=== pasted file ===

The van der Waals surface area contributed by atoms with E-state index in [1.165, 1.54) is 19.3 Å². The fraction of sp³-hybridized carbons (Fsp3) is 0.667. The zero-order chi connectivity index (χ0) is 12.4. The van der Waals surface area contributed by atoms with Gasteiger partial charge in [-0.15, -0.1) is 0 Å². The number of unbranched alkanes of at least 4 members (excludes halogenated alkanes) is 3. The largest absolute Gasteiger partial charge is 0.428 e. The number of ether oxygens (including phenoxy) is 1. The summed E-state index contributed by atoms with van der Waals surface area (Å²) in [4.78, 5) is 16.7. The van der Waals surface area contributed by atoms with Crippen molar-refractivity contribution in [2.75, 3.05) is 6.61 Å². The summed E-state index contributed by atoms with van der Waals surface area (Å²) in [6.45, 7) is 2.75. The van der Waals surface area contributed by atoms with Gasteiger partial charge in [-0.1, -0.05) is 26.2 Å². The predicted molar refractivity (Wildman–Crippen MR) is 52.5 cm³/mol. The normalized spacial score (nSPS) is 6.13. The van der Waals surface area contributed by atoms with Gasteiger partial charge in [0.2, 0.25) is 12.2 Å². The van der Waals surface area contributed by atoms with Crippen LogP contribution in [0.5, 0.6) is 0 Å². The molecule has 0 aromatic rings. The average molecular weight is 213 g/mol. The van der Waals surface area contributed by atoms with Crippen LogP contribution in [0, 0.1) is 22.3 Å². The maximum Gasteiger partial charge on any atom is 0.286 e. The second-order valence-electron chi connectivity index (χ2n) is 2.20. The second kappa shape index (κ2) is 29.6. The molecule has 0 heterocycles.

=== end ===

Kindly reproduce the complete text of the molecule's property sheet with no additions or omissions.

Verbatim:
The van der Waals surface area contributed by atoms with E-state index in [1.165, 1.54) is 19.3 Å². The fraction of sp³-hybridized carbons (Fsp3) is 0.667. The zero-order chi connectivity index (χ0) is 12.4. The van der Waals surface area contributed by atoms with Gasteiger partial charge in [-0.15, -0.1) is 0 Å². The number of unbranched alkanes of at least 4 members (excludes halogenated alkanes) is 3. The largest absolute Gasteiger partial charge is 0.428 e. The number of ether oxygens (including phenoxy) is 1. The summed E-state index contributed by atoms with van der Waals surface area (Å²) in [4.78, 5) is 16.7. The van der Waals surface area contributed by atoms with Crippen molar-refractivity contribution in [2.75, 3.05) is 6.61 Å². The summed E-state index contributed by atoms with van der Waals surface area (Å²) in [6.45, 7) is 2.75. The van der Waals surface area contributed by atoms with Gasteiger partial charge in [-0.1, -0.05) is 26.2 Å². The predicted molar refractivity (Wildman–Crippen MR) is 52.5 cm³/mol. The normalized spacial score (nSPS) is 6.13. The van der Waals surface area contributed by atoms with Gasteiger partial charge in [0.2, 0.25) is 12.2 Å². The van der Waals surface area contributed by atoms with Crippen LogP contribution in [0.5, 0.6) is 0 Å². The molecule has 0 aromatic rings. The average molecular weight is 213 g/mol. The van der Waals surface area contributed by atoms with Crippen LogP contribution in [0, 0.1) is 22.3 Å². The maximum Gasteiger partial charge on any atom is 0.286 e. The second-order valence-electron chi connectivity index (χ2n) is 2.20. The second kappa shape index (κ2) is 29.6. The molecule has 0 heterocycles.